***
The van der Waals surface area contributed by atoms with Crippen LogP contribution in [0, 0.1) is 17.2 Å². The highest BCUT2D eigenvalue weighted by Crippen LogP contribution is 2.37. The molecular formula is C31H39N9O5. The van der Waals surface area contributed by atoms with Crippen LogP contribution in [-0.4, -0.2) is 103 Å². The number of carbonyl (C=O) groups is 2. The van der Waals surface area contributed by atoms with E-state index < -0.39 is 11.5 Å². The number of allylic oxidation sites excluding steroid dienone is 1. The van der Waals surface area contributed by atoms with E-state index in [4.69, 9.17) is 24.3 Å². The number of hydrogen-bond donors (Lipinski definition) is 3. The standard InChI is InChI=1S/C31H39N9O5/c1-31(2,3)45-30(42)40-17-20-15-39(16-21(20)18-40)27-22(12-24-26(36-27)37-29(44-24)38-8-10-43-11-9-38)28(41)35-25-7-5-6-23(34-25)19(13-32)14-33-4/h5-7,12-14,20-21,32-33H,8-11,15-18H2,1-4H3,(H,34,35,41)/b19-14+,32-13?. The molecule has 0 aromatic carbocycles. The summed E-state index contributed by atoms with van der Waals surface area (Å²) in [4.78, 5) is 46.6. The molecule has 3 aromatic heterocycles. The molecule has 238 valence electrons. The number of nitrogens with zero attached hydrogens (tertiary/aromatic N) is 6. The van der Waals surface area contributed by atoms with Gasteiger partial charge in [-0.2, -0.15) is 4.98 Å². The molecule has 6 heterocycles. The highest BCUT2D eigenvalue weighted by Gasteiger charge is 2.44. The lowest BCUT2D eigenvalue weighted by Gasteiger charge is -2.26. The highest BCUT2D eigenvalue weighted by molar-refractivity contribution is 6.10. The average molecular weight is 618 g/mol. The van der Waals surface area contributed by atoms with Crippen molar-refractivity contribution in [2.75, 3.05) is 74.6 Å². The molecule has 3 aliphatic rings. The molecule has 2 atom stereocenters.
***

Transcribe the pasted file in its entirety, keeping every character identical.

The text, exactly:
The van der Waals surface area contributed by atoms with Crippen LogP contribution in [0, 0.1) is 17.2 Å². The highest BCUT2D eigenvalue weighted by Crippen LogP contribution is 2.37. The molecular formula is C31H39N9O5. The van der Waals surface area contributed by atoms with Crippen LogP contribution in [-0.4, -0.2) is 103 Å². The number of carbonyl (C=O) groups is 2. The van der Waals surface area contributed by atoms with E-state index < -0.39 is 11.5 Å². The number of allylic oxidation sites excluding steroid dienone is 1. The van der Waals surface area contributed by atoms with E-state index in [4.69, 9.17) is 24.3 Å². The number of hydrogen-bond donors (Lipinski definition) is 3. The standard InChI is InChI=1S/C31H39N9O5/c1-31(2,3)45-30(42)40-17-20-15-39(16-21(20)18-40)27-22(12-24-26(36-27)37-29(44-24)38-8-10-43-11-9-38)28(41)35-25-7-5-6-23(34-25)19(13-32)14-33-4/h5-7,12-14,20-21,32-33H,8-11,15-18H2,1-4H3,(H,34,35,41)/b19-14+,32-13?. The molecule has 0 aromatic carbocycles. The summed E-state index contributed by atoms with van der Waals surface area (Å²) in [4.78, 5) is 46.6. The molecule has 3 aromatic heterocycles. The molecule has 238 valence electrons. The number of nitrogens with zero attached hydrogens (tertiary/aromatic N) is 6. The van der Waals surface area contributed by atoms with Gasteiger partial charge in [-0.2, -0.15) is 4.98 Å². The molecule has 6 heterocycles. The highest BCUT2D eigenvalue weighted by Gasteiger charge is 2.44. The lowest BCUT2D eigenvalue weighted by Gasteiger charge is -2.26. The highest BCUT2D eigenvalue weighted by molar-refractivity contribution is 6.10. The average molecular weight is 618 g/mol. The van der Waals surface area contributed by atoms with Crippen molar-refractivity contribution in [2.75, 3.05) is 74.6 Å². The molecule has 3 aliphatic rings. The molecule has 2 atom stereocenters.